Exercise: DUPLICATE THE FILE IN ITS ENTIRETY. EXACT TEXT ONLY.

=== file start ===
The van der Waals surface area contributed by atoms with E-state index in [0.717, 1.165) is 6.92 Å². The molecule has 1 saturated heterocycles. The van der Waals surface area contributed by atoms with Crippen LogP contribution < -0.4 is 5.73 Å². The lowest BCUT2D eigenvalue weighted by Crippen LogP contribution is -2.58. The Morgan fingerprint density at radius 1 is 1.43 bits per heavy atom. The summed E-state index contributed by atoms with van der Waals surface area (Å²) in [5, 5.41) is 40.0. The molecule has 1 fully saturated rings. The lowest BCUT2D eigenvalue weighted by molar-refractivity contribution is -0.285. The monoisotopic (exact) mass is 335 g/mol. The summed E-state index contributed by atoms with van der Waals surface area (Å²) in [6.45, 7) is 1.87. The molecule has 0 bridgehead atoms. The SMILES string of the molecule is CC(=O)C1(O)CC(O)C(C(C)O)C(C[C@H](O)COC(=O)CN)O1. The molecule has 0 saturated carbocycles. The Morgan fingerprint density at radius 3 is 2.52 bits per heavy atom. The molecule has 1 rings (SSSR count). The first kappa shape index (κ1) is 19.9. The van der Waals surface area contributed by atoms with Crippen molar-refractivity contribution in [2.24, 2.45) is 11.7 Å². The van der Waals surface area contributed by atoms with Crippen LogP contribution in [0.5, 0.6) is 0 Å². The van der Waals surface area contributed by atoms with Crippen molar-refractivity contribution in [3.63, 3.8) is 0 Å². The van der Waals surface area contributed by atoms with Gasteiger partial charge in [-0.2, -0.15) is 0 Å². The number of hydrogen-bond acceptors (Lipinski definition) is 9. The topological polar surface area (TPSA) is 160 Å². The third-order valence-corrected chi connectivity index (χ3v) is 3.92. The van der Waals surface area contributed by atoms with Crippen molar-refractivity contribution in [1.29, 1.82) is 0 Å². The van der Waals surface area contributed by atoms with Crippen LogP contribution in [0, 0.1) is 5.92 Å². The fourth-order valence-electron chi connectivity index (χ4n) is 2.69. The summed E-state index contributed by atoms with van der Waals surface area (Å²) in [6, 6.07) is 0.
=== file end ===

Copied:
The van der Waals surface area contributed by atoms with E-state index in [0.717, 1.165) is 6.92 Å². The molecule has 1 saturated heterocycles. The van der Waals surface area contributed by atoms with Crippen LogP contribution < -0.4 is 5.73 Å². The lowest BCUT2D eigenvalue weighted by Crippen LogP contribution is -2.58. The Morgan fingerprint density at radius 1 is 1.43 bits per heavy atom. The summed E-state index contributed by atoms with van der Waals surface area (Å²) in [5, 5.41) is 40.0. The molecule has 1 fully saturated rings. The lowest BCUT2D eigenvalue weighted by molar-refractivity contribution is -0.285. The monoisotopic (exact) mass is 335 g/mol. The summed E-state index contributed by atoms with van der Waals surface area (Å²) in [6.45, 7) is 1.87. The molecule has 0 bridgehead atoms. The SMILES string of the molecule is CC(=O)C1(O)CC(O)C(C(C)O)C(C[C@H](O)COC(=O)CN)O1. The molecule has 0 saturated carbocycles. The Morgan fingerprint density at radius 3 is 2.52 bits per heavy atom. The molecule has 1 rings (SSSR count). The first kappa shape index (κ1) is 19.9. The van der Waals surface area contributed by atoms with Crippen molar-refractivity contribution in [2.24, 2.45) is 11.7 Å². The van der Waals surface area contributed by atoms with Crippen LogP contribution in [0.5, 0.6) is 0 Å². The van der Waals surface area contributed by atoms with Crippen molar-refractivity contribution in [3.63, 3.8) is 0 Å². The van der Waals surface area contributed by atoms with Gasteiger partial charge in [-0.2, -0.15) is 0 Å². The number of hydrogen-bond acceptors (Lipinski definition) is 9. The topological polar surface area (TPSA) is 160 Å². The third-order valence-corrected chi connectivity index (χ3v) is 3.92. The van der Waals surface area contributed by atoms with Crippen molar-refractivity contribution in [1.29, 1.82) is 0 Å². The van der Waals surface area contributed by atoms with Crippen LogP contribution in [0, 0.1) is 5.92 Å². The fourth-order valence-electron chi connectivity index (χ4n) is 2.69. The summed E-state index contributed by atoms with van der Waals surface area (Å²) in [6, 6.07) is 0.